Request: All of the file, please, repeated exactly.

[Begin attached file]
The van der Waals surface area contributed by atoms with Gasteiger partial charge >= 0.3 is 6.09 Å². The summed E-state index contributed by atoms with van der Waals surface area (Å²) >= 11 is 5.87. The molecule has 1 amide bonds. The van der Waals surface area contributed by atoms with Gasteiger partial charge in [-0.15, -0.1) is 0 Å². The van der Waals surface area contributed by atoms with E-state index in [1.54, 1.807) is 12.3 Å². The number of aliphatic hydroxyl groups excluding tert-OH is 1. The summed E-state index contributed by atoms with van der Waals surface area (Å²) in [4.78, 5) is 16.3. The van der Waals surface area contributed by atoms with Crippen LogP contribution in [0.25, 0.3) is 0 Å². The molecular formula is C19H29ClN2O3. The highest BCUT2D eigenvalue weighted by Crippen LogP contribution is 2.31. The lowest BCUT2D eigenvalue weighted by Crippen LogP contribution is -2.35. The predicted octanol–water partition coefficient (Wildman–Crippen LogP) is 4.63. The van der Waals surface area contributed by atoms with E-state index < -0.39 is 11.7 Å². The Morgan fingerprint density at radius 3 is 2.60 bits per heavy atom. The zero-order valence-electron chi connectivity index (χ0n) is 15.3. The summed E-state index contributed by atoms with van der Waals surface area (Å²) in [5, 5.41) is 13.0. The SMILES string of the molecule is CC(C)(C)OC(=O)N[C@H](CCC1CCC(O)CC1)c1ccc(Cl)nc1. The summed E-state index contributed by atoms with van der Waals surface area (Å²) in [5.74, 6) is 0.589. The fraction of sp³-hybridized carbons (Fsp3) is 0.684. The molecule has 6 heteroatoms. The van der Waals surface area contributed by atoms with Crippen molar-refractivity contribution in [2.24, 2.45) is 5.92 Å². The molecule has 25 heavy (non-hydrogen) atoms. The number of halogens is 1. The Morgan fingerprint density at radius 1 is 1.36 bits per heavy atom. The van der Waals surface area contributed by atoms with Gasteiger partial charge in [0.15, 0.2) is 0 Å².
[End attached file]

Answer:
The van der Waals surface area contributed by atoms with Gasteiger partial charge >= 0.3 is 6.09 Å². The summed E-state index contributed by atoms with van der Waals surface area (Å²) >= 11 is 5.87. The molecule has 1 amide bonds. The van der Waals surface area contributed by atoms with Gasteiger partial charge in [-0.15, -0.1) is 0 Å². The van der Waals surface area contributed by atoms with E-state index in [1.54, 1.807) is 12.3 Å². The number of aliphatic hydroxyl groups excluding tert-OH is 1. The summed E-state index contributed by atoms with van der Waals surface area (Å²) in [4.78, 5) is 16.3. The van der Waals surface area contributed by atoms with Crippen LogP contribution in [0.25, 0.3) is 0 Å². The molecular formula is C19H29ClN2O3. The highest BCUT2D eigenvalue weighted by Crippen LogP contribution is 2.31. The lowest BCUT2D eigenvalue weighted by Crippen LogP contribution is -2.35. The predicted octanol–water partition coefficient (Wildman–Crippen LogP) is 4.63. The van der Waals surface area contributed by atoms with E-state index < -0.39 is 11.7 Å². The Morgan fingerprint density at radius 3 is 2.60 bits per heavy atom. The zero-order valence-electron chi connectivity index (χ0n) is 15.3. The summed E-state index contributed by atoms with van der Waals surface area (Å²) in [5, 5.41) is 13.0. The SMILES string of the molecule is CC(C)(C)OC(=O)N[C@H](CCC1CCC(O)CC1)c1ccc(Cl)nc1. The summed E-state index contributed by atoms with van der Waals surface area (Å²) in [5.74, 6) is 0.589. The fraction of sp³-hybridized carbons (Fsp3) is 0.684. The molecule has 6 heteroatoms. The van der Waals surface area contributed by atoms with Crippen molar-refractivity contribution in [2.24, 2.45) is 5.92 Å². The molecule has 25 heavy (non-hydrogen) atoms. The number of halogens is 1. The Morgan fingerprint density at radius 1 is 1.36 bits per heavy atom. The van der Waals surface area contributed by atoms with Gasteiger partial charge in [0.15, 0.2) is 0 Å².